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Columbia man tries to pick up life after storm

Monday, June 16, 2014 | 6:00 a.m. CDT; updated 7:08 a.m. CDT, Tuesday, June 17, 2014

COLUMBIA — “That stackable washer and dryer is what saved my ass and kept the roof from completely falling on me,” Cheston Fox said while rummaging through the remains of his trailer.

Cheston Fox peers into the inside of his trailer through a hole in the wall Wednesday.

A tree fell on the roof of Fox's mobile home during a severe storm June 4. The storm started at about 4 a.m. and peaked at about 4:30 a.m, with most of the damage occurring south of Interstate 70, according to previous Missourian reporting. Winds in Columbia reached 56 mph, according to the National Weather Service. The storms caused several trees to fall over roadways and roofs to blow off barns throughout Boone County. The roof of Prairie Home R-V School was also torn off, and a residential fire sparked by lightning caused $1 million in damage.

On that night, Fox had troubles of his own. He was more worried about protecting the lives of his fiancée, Helen McKinzie, and his stepdaughter than his own.

Cheston Fox looks on while cleaning up debris from the storm.

“A tree was comin’ down, and just before it came down I pushed my 8 month pregnant (fiancée) out of the way,” Fox said, explaining what had occurred on the night the storm hit Ed's Mobile Home Park. 

Everyone got out of the way except for Fox. He found himself pinned beneath a massive white oak tree, more than 3 feet in diameter. He thinks being next to the stacked washer and dryer unit helped save him. Firefighters worked for about two hours before they pulled him through a 2-square-foot hole they had to cut into the trailer.

“There were moments where I felt lightheaded, but I wasn’t going to let the situation take me. I felt like I could taste blood in my lungs because I was running out of oxygen," Fox said. “(Helen) only got two scratches on her belly; I got scratched by a bunch of nails from the ceiling.”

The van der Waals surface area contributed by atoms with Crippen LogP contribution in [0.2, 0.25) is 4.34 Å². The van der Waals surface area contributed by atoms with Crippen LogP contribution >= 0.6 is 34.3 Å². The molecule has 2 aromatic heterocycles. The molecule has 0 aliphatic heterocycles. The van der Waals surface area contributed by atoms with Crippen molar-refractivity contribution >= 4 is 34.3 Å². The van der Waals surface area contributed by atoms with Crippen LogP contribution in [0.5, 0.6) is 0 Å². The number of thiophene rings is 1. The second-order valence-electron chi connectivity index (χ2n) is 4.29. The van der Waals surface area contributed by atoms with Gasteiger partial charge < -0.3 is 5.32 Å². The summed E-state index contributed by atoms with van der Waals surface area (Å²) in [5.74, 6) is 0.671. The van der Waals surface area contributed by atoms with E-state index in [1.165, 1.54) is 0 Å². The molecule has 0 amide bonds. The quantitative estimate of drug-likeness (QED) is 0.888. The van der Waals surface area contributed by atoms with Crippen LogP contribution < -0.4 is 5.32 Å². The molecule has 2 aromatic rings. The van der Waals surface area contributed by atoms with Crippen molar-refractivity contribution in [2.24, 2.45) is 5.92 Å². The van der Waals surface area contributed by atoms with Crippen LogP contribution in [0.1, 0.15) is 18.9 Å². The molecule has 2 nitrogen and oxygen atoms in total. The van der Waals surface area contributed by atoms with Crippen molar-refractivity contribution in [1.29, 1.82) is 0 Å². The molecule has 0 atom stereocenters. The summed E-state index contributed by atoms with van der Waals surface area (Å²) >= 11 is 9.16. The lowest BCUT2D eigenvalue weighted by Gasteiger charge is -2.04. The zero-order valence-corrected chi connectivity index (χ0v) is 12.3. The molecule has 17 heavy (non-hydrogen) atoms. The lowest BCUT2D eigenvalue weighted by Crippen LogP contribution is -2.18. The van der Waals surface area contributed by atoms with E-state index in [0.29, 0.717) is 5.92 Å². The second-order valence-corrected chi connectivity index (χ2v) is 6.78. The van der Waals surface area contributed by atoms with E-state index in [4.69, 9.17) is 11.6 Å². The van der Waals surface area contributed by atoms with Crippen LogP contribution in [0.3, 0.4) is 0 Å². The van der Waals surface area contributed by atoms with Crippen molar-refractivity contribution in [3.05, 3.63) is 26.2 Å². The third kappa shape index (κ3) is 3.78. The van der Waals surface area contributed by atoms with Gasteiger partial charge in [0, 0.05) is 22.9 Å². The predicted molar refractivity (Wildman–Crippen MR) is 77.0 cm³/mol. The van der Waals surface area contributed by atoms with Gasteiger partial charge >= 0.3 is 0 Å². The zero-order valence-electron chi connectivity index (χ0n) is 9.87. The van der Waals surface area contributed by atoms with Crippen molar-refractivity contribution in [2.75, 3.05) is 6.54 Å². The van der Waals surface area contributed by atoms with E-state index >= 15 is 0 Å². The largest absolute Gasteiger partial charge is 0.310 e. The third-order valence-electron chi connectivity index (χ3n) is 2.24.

Darlene Davidson, Fox's next-door neighbor, was able to respond to her neighbor's situation.

Davidson lives with her child and mother in the mobile home park.

“That was the worst it’s ever gotten since we lived here,” said Davidson. “The lady who lived behind me said Fox was yelling and screaming, and didn’t know where his wife and kids were.”

Luckily, Fox’s family had evacuated. 

“We had to evacuate our house, too," Davidson said. "If the tree would have fallen 20 degrees in our direction we would have been crushed."

Unfortunately, the location of Fox’s former home and trailer park is not ideal for emergency situations. When storms hit, the residents hunker down and hope for the best.

“We take cover in a ditch by the highway, the deepest ditch we can find,” Fox said. “The school is too far away, and I ain't goin' that far with a pregnant woman during a tornado."

The safety precautions recommended for mobile home park residents by the Columbia Fire Department leave a lot of room for interpretation, and generally leave the decisions up to the residents.

"It's up to the homeowners to seek proper shelter during severe weather and tornadoes," fire department Battalion Chief Brad Frazier said. "Residents should find hardened shelters to go to."

The debris inside Fox's home left by a severe early June storm.

This isn't Fox's first brush with death, though. Back in his high school days, Fox was a stud on his football team before he was injured in a car accident.

"I was ejected head first out of a car; that pretty much ended my football career," Fox said.

Fox's skull was fractured during the incident, and he later had surgery to correct the fracture, involving a metal plate insertion.

"Before I got injured, I had like 20 college recruits looking at me," Fox said. "I was on defense, special teams, and played second string running back. I've set records in Marshall that hold up today, and those records are holding up just fine."

Fox said he's put the difficult times behind him, and is just trying to pick up the pieces left behind from the storm.

Some signed photos still remain on Cheston Fox's wall after the storm. Fox, a Kansas City Chiefs fan, has an autographed photo of former Chiefs player Jordan Black (lower left), and MU analysts John Kadlec, Mike Kelly, and Gary Link (upper right).

"You gotta do what you gotta do," Fox said. "My neighbor helped out quite a bit with cleaning up, he also helped turn my water back on. I'm trying to scrap out all the metal and all the wood, everything else gets thrown in the dumpster."

Fox has found a new temporary trailer down the road at the Sunset Mobile Home Park with the help of his landlord.

"My landlord is helping me out with the rent, and the trailer we're living in now is longer, and two bedrooms instead of one," Fox said.  "We're all good now, and just glad we have a roof over our head."

Cheston Fox picks up debris near his trailer Wednesday. The storm caused the roof of Fox's home to collapse.

Fox said he is optimistic about his future, and said he has been able to stay positive through all the adversity. 

"I'm looking forward to getting married and starting a family," Fox said. He and his fiancee are expecting a girl later this year.

Supervising editor is Brian Kratzer.


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